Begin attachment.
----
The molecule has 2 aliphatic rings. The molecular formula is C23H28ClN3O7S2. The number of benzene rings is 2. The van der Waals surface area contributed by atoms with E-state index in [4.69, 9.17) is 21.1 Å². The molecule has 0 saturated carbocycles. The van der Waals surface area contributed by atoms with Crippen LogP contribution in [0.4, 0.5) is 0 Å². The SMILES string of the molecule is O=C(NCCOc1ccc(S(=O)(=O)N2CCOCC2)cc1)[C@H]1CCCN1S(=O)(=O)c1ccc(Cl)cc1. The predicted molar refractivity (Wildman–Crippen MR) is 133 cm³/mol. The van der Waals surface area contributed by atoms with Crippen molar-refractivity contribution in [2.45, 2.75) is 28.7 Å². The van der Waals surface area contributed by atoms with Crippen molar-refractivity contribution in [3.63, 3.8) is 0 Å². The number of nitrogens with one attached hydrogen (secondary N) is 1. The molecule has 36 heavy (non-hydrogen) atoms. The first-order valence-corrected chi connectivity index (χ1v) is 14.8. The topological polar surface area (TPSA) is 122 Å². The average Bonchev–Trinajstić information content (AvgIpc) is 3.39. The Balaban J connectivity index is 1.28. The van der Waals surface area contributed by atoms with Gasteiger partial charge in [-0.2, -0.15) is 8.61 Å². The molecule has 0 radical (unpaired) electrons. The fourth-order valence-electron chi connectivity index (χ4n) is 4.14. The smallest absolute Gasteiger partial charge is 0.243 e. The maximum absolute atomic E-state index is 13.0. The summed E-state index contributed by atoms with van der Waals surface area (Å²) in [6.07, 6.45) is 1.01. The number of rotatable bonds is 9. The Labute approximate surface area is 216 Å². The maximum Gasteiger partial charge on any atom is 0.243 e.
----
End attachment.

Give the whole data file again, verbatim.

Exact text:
The molecule has 2 aliphatic rings. The molecular formula is C23H28ClN3O7S2. The number of benzene rings is 2. The van der Waals surface area contributed by atoms with E-state index in [4.69, 9.17) is 21.1 Å². The molecule has 0 saturated carbocycles. The van der Waals surface area contributed by atoms with Crippen LogP contribution in [0.4, 0.5) is 0 Å². The SMILES string of the molecule is O=C(NCCOc1ccc(S(=O)(=O)N2CCOCC2)cc1)[C@H]1CCCN1S(=O)(=O)c1ccc(Cl)cc1. The predicted molar refractivity (Wildman–Crippen MR) is 133 cm³/mol. The van der Waals surface area contributed by atoms with Crippen molar-refractivity contribution in [2.45, 2.75) is 28.7 Å². The van der Waals surface area contributed by atoms with Crippen molar-refractivity contribution in [3.63, 3.8) is 0 Å². The number of nitrogens with one attached hydrogen (secondary N) is 1. The molecule has 36 heavy (non-hydrogen) atoms. The first-order valence-corrected chi connectivity index (χ1v) is 14.8. The topological polar surface area (TPSA) is 122 Å². The average Bonchev–Trinajstić information content (AvgIpc) is 3.39. The Balaban J connectivity index is 1.28. The van der Waals surface area contributed by atoms with Gasteiger partial charge in [-0.2, -0.15) is 8.61 Å². The molecule has 0 radical (unpaired) electrons. The fourth-order valence-electron chi connectivity index (χ4n) is 4.14. The smallest absolute Gasteiger partial charge is 0.243 e. The maximum absolute atomic E-state index is 13.0. The summed E-state index contributed by atoms with van der Waals surface area (Å²) in [6.07, 6.45) is 1.01. The number of rotatable bonds is 9. The Labute approximate surface area is 216 Å². The maximum Gasteiger partial charge on any atom is 0.243 e.